|12/29/2014 - 10:45pm||HIT||
HIT can be effective, but generally is not optimal for athletic performance when used by itself. The teams that Gittleson had, mostly under Bo and Moeller, were more benefitted by solid recruiting and coaching.
That said, it can be effective, as Ken Mannie at MSU uses a lot of HIT type methods over there and it seems to be working. I don't think it was the methods the past two coaches were using, moreso the implementation. You can create the best program in the history of programs, but if you aren't good at coaching it, it's not going to work. There are a lot of ways and methodologies that work, and Tolbert has been around long enough that he knows what he has to do to prevent injuries and keep players healthy, which is what the team needs more than anything after all the injuries the past several years.
|12/29/2014 - 9:05pm||Strength coaches||
Strength coaches tend to model their style of programming after the coaches that mentored them. Tolbert I believe has been at Miami and a few other places as well. This may mean he's not as strict of an HIT coach as his old boss, as you were sort of pointing out. There is nothing wrong with incorporating elements of HIT into training, as all styles should be part of a coach's toolbox, but it generally isn't the most effective to center a program around. Hopefully, if Tolbert is the new Director of S&C, he does the former.
|12/29/2014 - 9:02pm||Gittleson||
Gittleson's techniques weren't necessarily outdated, but may not be the most effective for football. He was more of a machine based, HIT training style of coach. HIT training essentially deals with performing 1 maximal set to failure on an exercise and moving on. Which, while it can be effective, there's a lot of research showing that it is not optimal.
Barwis is a tireless self promoter, who tends to spout exercise physiology terms to make the lay person think that he's a genious. That's not to say he isn't intelligent, but he has glaring weaknesses when it comes to the concept of recovery and peaking.
Wellman, for whatevef reason, trained all athletes with the same program, rahter than having separate programs for linemen, skill, and big skill guys. This, I believe, is one reason why certain position groups did not appear to be as strong as they should be. For instance, with linemen, you can afford to "beat them up" a little bit more with more volume because they are bigger guys and they can handle it. Not getting that type of volume in could certainly have a negative impact.
It'll be interesting to see who the new Director of S&C and his support staff are.
|12/29/2014 - 8:52pm||Not Barwis||
Shannon Turley would be great, as his work reducing injuries at Stanford has been second to none. Tolbert has been around the block so he probably wouldn't be bad, although if he is a disciple of Gittleson it's likely we'll be going back to more of a HIT, machine based training style, which IMO isn't ideal.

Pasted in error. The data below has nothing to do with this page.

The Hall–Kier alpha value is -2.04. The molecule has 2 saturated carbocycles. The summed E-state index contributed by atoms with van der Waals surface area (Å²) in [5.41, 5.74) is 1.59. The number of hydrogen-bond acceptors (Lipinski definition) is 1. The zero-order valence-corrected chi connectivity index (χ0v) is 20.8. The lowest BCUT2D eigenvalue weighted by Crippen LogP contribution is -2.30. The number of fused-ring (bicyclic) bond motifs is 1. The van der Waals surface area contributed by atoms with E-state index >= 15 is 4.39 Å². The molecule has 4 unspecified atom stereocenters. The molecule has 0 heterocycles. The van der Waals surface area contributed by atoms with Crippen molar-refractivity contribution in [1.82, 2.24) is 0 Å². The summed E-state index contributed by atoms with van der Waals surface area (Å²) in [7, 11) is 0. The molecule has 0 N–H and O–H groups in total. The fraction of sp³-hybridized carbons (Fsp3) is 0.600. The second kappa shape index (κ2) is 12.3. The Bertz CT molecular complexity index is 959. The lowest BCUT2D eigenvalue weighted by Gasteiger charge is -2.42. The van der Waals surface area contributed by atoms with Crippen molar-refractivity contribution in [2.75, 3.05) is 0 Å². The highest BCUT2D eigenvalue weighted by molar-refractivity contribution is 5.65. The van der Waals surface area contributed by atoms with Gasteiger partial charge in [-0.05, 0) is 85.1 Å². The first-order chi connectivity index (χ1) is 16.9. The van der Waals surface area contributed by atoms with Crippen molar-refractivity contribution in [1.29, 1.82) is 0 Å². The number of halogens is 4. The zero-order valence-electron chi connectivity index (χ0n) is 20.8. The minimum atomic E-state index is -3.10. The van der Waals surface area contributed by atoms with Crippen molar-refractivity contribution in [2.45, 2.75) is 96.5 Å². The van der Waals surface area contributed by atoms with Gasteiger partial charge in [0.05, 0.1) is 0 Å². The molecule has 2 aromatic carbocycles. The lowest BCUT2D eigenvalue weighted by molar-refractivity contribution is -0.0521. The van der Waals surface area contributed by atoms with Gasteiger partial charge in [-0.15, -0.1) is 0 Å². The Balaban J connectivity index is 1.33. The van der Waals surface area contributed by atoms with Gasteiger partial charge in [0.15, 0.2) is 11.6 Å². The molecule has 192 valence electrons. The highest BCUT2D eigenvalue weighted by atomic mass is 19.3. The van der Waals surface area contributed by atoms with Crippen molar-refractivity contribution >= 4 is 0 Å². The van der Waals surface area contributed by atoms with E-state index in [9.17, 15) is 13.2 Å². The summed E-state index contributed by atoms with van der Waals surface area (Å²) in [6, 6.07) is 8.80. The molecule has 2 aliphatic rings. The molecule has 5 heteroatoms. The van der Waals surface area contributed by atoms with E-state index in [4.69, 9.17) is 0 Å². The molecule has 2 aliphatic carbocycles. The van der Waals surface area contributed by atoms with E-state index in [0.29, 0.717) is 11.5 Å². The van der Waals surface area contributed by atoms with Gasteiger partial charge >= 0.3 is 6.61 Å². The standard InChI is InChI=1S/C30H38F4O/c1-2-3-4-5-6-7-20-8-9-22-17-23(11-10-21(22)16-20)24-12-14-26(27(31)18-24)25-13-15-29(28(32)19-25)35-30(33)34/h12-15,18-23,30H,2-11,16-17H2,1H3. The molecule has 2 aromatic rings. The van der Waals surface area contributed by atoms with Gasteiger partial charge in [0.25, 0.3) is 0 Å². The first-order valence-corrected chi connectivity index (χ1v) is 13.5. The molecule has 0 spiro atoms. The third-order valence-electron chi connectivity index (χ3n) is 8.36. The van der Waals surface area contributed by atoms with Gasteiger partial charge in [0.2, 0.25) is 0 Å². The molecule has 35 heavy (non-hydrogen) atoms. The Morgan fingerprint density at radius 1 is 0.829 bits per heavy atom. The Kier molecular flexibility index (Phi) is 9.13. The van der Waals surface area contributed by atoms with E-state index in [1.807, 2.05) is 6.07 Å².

|10/31/2014 - 10:35pm||Your points make sense||
Your points make sense. However, the job of the strength coach is not to try and mimic the sport in the weight room, it is to ensure the athlete does not get injured while gettting the athlete strong and powerful so they can use this for their respective sports.. Lifting isn't sport specific. Playing your sport is sport specifi. But strength and power will carry over. bands have a limited capacity for strength and power.
On your bullet points:
1. You can use accomodating resistance, such as chains, to increase resistance throughout the movement. This is on top of weight that you are using to stimulate strength. The point still stands that only so many thicknesses and resistances for bands are made, therefore very difficult to progressively overload and continue to see positive changes.
2. Weights also allow for explosive movement. Free weights may generate intertia that can put unusual stress on the joints, but so does jumping on a basketball court and tackling someone in football. A strength coach needs to prepare the athlete for those kinds of stresses. Obviously volume considerations need to be taken into effect to prevent overuse injury, but exposing the body to these stresses are important. Also remember, power = forcexdistance/time. If the load is not high enough, the force needed to move it will not be high enough to stimulate great amounts of power production. See the force-velocity curve.
3. I cannot deny that bands can be used in any direction, however, with free weights dumbbells included, you can move through the frontal, saggital, and transverse planes with potentially more resistance which can = more strength. They may not be able to move in literally any direction, but again, we are not trying to mimic sport in the weight room.
4. Constant fatigue of a muscle will build endurance, yes, but this can be done with free weights and in many sports isn't necessary. Most sports do not involve constant time under tension for long periods of time. Even in sports like long distance running, the load is not constant on one leg the entire time during the running cycle.
5. Any exercise done standing will require core stabilization. Performing a back squat or front squat, an overhead squat, a deadlift, an overhead press, or any olympic lifting variation, as well as many other lifts, require tremendous amount of core stabilization. If you do not have a stable core for these exercise, you will crumple like a piece of paper.
6. See above about joint stabilization and connective tissue integrity. Connective tissues respond to progressive loading just like musculature and bones, albeit slower. Progressive overload, with weight that is fairly heavy, especially for bone(although bone is not really a connective tissue) has been proven very effective at building connective tissue integrity. See Kongsgaard et al. which showed improvements in patellar tendinopathy with heavy, slow resistance training